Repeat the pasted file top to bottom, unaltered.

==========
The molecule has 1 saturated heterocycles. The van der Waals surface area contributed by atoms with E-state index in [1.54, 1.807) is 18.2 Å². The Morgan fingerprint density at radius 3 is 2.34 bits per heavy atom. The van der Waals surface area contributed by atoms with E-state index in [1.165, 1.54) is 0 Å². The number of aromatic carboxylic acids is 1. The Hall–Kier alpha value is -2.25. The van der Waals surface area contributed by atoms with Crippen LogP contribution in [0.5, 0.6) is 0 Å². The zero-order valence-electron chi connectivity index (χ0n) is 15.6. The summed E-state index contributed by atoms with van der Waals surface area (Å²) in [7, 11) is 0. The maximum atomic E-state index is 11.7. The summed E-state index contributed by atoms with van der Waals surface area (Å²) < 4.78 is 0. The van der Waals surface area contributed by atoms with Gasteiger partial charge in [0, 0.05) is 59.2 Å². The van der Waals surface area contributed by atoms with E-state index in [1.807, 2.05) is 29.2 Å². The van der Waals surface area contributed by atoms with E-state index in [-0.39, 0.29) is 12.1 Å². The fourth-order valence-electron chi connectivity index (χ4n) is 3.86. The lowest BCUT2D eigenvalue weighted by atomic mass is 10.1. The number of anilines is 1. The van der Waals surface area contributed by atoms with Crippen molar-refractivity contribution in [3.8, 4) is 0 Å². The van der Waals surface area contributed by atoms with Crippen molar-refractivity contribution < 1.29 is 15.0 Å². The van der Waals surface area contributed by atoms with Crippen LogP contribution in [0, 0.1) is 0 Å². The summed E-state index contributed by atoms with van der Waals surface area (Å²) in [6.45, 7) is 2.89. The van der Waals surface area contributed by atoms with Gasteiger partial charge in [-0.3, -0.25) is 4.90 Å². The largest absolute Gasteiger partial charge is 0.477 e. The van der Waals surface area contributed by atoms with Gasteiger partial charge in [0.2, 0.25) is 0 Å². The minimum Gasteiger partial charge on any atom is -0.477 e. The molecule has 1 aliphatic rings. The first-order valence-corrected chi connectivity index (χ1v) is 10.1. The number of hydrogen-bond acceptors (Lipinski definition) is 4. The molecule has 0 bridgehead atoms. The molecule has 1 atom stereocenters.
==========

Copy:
The molecule has 1 saturated heterocycles. The van der Waals surface area contributed by atoms with E-state index in [1.54, 1.807) is 18.2 Å². The Morgan fingerprint density at radius 3 is 2.34 bits per heavy atom. The van der Waals surface area contributed by atoms with E-state index in [1.165, 1.54) is 0 Å². The number of aromatic carboxylic acids is 1. The Hall–Kier alpha value is -2.25. The van der Waals surface area contributed by atoms with Crippen LogP contribution in [0.5, 0.6) is 0 Å². The zero-order valence-electron chi connectivity index (χ0n) is 15.6. The summed E-state index contributed by atoms with van der Waals surface area (Å²) in [7, 11) is 0. The maximum atomic E-state index is 11.7. The summed E-state index contributed by atoms with van der Waals surface area (Å²) < 4.78 is 0. The van der Waals surface area contributed by atoms with Gasteiger partial charge in [0, 0.05) is 59.2 Å². The van der Waals surface area contributed by atoms with E-state index in [1.807, 2.05) is 29.2 Å². The van der Waals surface area contributed by atoms with E-state index in [-0.39, 0.29) is 12.1 Å². The fourth-order valence-electron chi connectivity index (χ4n) is 3.86. The lowest BCUT2D eigenvalue weighted by atomic mass is 10.1. The number of anilines is 1. The van der Waals surface area contributed by atoms with Crippen molar-refractivity contribution in [3.8, 4) is 0 Å². The van der Waals surface area contributed by atoms with Crippen molar-refractivity contribution < 1.29 is 15.0 Å². The van der Waals surface area contributed by atoms with Crippen LogP contribution in [0, 0.1) is 0 Å². The summed E-state index contributed by atoms with van der Waals surface area (Å²) in [6.45, 7) is 2.89. The van der Waals surface area contributed by atoms with Gasteiger partial charge in [-0.3, -0.25) is 4.90 Å². The largest absolute Gasteiger partial charge is 0.477 e. The van der Waals surface area contributed by atoms with Gasteiger partial charge in [0.2, 0.25) is 0 Å². The minimum Gasteiger partial charge on any atom is -0.477 e. The molecule has 1 aliphatic rings. The first-order valence-corrected chi connectivity index (χ1v) is 10.1. The number of hydrogen-bond acceptors (Lipinski definition) is 4. The molecule has 0 bridgehead atoms. The molecule has 1 atom stereocenters.